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Feed the soil to feed your crop

Loretta Sorensen Published on 08 September 2010
Bryan Jorgensen

Consistently producing a quality product is the first step in developing any strong market network. Bryan Jorgensen, who farms with his family at Winner, South Dakota, has found that even the stem quality of his alfalfa has improved since he began using liquid plant food on his alfalfa fields in lieu of standard fertilizer.

Testing revealed 27 percent protein content and 195 RFV (Relative Feed Value) in the harvested alfalfa bales.

The Jorgensens don’t typically market their alfalfa, although a wet growing season has resulted in nearly twice as much alfalfa as they typically harvest. Most of the alfalfa they produce is fed to their own cattle.

Bryan, who manages the family’s cropland, expected to maximize input costs and replicate some of the success he had with the same plant food on his corn and soybean crops. He was pleasantly surprised when he saw re-growth in his alfalfa fields sped up as much as seven days and verified the increased quality of his alfalfa stems through testing.

“We primarily feed the alfalfa we produce to our own cattle,” Jorgensen says. “We raise Black Angus, utilizing a core herd of about 750 registered animals. Out of those cattle we select the best animals for our bull sales and bull leasing program.

What we discovered in our alfalfa fields with a liquid plant food is that re-growth was faster, the leaves were healthier and the stem quality was significantly better.

It’s a foliar application, and we are using the plant food after every cutting. With all the rain this year we’ll have at least three cuttings, maybe four. That’s twice as many as we see in a more normal rainfall pattern. As a result of the excess, we’re selling some of the alfalfa to buyers who are marketing it to dairy farmers.”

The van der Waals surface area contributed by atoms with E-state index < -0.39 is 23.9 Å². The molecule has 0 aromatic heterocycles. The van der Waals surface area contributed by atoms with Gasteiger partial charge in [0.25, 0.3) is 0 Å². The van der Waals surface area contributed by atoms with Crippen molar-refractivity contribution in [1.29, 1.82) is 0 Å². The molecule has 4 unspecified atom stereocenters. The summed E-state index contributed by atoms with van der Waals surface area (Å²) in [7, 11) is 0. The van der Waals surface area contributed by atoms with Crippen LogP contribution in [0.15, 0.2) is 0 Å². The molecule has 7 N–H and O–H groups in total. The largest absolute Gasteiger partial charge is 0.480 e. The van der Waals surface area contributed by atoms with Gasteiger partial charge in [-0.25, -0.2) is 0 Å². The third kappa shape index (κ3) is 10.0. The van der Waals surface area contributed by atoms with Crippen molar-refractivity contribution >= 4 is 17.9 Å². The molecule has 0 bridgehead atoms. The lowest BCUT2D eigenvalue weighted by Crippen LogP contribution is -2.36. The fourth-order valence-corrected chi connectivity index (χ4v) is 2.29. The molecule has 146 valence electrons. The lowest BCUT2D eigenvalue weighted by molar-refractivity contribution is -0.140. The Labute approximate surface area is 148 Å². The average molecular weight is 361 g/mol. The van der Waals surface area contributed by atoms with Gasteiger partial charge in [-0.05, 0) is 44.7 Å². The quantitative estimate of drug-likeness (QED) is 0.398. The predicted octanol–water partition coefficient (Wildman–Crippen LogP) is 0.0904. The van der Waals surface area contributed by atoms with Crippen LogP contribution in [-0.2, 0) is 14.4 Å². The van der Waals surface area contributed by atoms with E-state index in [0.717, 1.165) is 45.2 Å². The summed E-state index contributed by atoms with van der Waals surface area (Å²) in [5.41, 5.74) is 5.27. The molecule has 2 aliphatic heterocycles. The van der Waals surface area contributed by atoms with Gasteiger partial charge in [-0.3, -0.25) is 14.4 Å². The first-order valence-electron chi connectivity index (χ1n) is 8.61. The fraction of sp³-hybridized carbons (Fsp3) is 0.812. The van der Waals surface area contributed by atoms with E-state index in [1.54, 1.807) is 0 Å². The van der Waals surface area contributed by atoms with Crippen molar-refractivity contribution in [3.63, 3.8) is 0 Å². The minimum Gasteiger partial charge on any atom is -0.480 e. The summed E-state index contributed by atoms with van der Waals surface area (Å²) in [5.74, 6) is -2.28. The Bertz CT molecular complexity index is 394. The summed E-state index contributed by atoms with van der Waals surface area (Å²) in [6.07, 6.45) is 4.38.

Jorgensen says the fertilizer has effectively increased the quality and quantity of all his crops, however even the most effective nutrient won’t provide maximum benefits if soil chemistry isn’t balanced.

“You can’t ignore the soil chemistry in your field,” he says. “The soil, in and of itself has the ability to provide much of the nutrients a plant needs. However, it has to be chemically balanced to do that.

Getting soil to that point, where organic activity is high, can take time. Even with a quality plant food, you won’t obtain the crop quality you want if the soil isn’t built up.”

Jorgensen has studied soil chemistry for the past 15 years and says microbial activity is a primary indicator of soil health. Proper soil chemistry maximizes plant uptake of available soil elements and chemical compounds. Composition and parent material of the soil, soil pH and soil salinity are all key to healthy soil.

checking crop

“The biological, chemical and physical properties of soil have to be balanced or you won’t be able to consistently produce a high-quality crop,” Jorgensen says.

“In healthy soil you find all types of bacteria and fungi, earthworms and beneficial insects. All these organisms live on soil organic matter or other soil organisms. Their activity is vital to processes in the soil. Among other things, they enhance cycling of nutrients and assist plants in obtaining nutrients from the soil.”

Most organisms are in the top two to three inches of soil layers, where most of the organic matter is. Within those top layers, earthworms and soil animals travel through most parts of the soil.